Monica Lewinsky was one of the keynote speakers at Cannes 2015 this week and B&T’s Nancy Hromin was on hand to hear her moving and often very painful speech…
A standing ovation for Monica Lewinsky’s deeply painful journey of public shaming and cyber humiliation left the entire Grand Audi stadium at Cannes Lion breathless.
Tham Khai Meng, world wide chief creative officer of Ogilvy and Mather who opened the talk said that 200 years ago in Europe, we mercilessly pilloried people. Adulterers were tied up in chains, and the passing crowd threw eggs, rotten fruit and dead dogs at them. Everyone laughed while the lovers experienced the shame of public humiliation.
Fast forward today and we have a new form of bloodsport where modern technology meets old fashioned cruelty and millions upon millions of strangers, most of them anonymous can judge us, and thrown stones at us. Monica Lewinsky bore each and every stone on the inside for 16 years, shamed, humiliated and broken. The escalating and destructive power of cyber mobs and outrage circles are a social issue that must be addressed urgently she said. “Consumers now have more power in their click finger than Nero had in his thumb.”
Lewinsky started her presentation taking a deep breath. She was nervous and brave in equal measure preparing to go on stage to relive her ordeal and not really knowing how she will be received by the audience. How could she know, after her experience and the depth of hatred and vilification she endured?
As I watched her, I felt a deep empathy for her. I saw the women, the daughter, the friend, and the sister. A stranger, yet someone who I felt I knew intimately. I felt her pain with every nerve-wracking breath she took as she started her talk and I felt for her deeply. I felt ashamed of my own participation in the blood sport of shaming Monica Lewinsky 16 years ago. And I felt an overwhelming sense of sadness for the lack of compassion and kindness she was denied.
Sixteen years ago a 22-year-old intern of the White House fell in love with her boss. This error of judgement cost Monica Lewinsky her job, her career and left her life in tatters. She started with a question: “Put your hand up if you have ever made a mistake or did something you regretted?” The entire auditorium raised their hands. Then she said, “Now keep your hand up if every single person in this auditorium knows what you did.”
She was left with her hand up. Alone.
Monica Lewinsky broke her self-imposed silence to help others. For all those decent people who have made a mistake, and have suffered at the hands of the judgment. According to the The National Communication Association (NCA), cyber-bullying is drawing increasing attention, with online activity soaring and a larger number of bullying cases resulting in tragedy.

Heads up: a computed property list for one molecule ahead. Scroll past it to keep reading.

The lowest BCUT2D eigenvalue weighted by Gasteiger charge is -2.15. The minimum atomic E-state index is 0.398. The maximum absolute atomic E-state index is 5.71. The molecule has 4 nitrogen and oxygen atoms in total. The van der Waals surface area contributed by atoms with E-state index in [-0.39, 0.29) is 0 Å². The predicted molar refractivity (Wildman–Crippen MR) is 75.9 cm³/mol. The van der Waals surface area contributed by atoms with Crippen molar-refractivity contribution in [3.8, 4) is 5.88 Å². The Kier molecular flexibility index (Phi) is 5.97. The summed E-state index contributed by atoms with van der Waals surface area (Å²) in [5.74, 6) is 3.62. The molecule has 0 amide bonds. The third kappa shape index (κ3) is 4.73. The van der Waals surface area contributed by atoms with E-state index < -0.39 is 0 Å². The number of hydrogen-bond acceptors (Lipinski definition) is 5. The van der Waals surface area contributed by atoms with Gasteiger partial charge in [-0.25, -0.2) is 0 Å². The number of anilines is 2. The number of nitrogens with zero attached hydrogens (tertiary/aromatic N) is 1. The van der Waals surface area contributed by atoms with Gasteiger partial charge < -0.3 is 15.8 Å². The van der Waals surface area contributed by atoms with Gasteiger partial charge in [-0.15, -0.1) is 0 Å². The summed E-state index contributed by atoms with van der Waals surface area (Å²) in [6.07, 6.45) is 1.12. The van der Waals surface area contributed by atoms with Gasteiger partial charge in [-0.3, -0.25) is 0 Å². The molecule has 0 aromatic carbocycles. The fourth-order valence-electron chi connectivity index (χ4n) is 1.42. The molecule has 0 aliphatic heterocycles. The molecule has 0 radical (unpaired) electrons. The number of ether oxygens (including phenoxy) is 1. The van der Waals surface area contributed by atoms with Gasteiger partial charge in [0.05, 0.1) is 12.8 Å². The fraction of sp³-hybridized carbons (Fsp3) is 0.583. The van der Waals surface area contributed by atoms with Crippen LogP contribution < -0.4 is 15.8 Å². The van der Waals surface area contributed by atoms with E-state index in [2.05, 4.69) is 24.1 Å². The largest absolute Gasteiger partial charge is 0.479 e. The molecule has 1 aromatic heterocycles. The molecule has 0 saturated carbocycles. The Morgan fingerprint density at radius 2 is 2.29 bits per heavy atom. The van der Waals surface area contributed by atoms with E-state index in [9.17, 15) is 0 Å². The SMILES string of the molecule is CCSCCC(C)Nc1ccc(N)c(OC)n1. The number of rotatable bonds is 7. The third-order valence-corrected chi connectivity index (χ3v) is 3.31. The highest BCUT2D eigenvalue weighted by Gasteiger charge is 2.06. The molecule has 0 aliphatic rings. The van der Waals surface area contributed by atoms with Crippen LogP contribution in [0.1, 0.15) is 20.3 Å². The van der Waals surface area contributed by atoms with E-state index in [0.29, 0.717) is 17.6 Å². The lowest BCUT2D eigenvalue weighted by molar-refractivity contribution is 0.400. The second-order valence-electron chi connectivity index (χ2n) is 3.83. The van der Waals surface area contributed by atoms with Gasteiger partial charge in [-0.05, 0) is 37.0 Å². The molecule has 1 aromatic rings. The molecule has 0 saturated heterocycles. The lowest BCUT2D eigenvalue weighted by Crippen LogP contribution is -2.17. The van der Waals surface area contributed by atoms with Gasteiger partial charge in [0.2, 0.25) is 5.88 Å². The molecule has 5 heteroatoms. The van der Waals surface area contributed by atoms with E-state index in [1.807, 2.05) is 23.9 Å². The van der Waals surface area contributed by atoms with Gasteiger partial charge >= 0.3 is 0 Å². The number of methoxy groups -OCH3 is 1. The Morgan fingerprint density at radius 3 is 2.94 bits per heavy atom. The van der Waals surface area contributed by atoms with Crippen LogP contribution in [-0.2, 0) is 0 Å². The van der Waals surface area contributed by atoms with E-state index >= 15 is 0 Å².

Lewinsky then took us on her journey, peppered with some humour (“yes okay, I regret wearing the beret”) and reflecting on how every day, in every source of news, she was described as a “vixen, stalker, dimwit floozy, slut” and those were the kinder adjectives, she added, pan faced.
“Not a day goes by where I don’t regret the mistake I made,” she mused almost as though she was alone and the auditorium was empty. She was indeed a solitary figure on the stage and I started to wonder about her – did she have a partner? Children? Was she happy? How were her parents? How much did they suffer through this through no fault of their own? How must they have felt? Did we ever hear their story of pain and fear for the life of their daughter, a life which she felt for many years was not worth living? What could have been of her life had this thing not happened to her?
Despite the darkness of her tale, Monica Lewinsky has a remarkably unwavering belief in the kindness of people. “There may have been millions of haters,” she said “but it was the small minority of kindness and empathy I experienced, from my friends and family and from a small group of on line supporters that gave me the courage and strength to move on.”
Lewinsky went on to describe the marketplace that has emerged in our modern economy where shame and public humiliation is a commodity and a commodity that has unfortunately a profit attached to it. As people working in the media, she said, we all have a social responsibility to stop the bloodsport. A cultural revolution where public shaming as a bloodsport has to stop. She concluded with a reference to a longitudinal study conducted in the US from which it was concluded that bullying was more damaging than child abuse and those who experienced bullying were four times more likely to suffer from depression than those who suffered from child abuse. Do we want to live in this kind of society? In a world devoid of compassion and kindness? she asked.
And then I stood up along with several thousand others. And clapped and clapped and clapped till my hands hurt.
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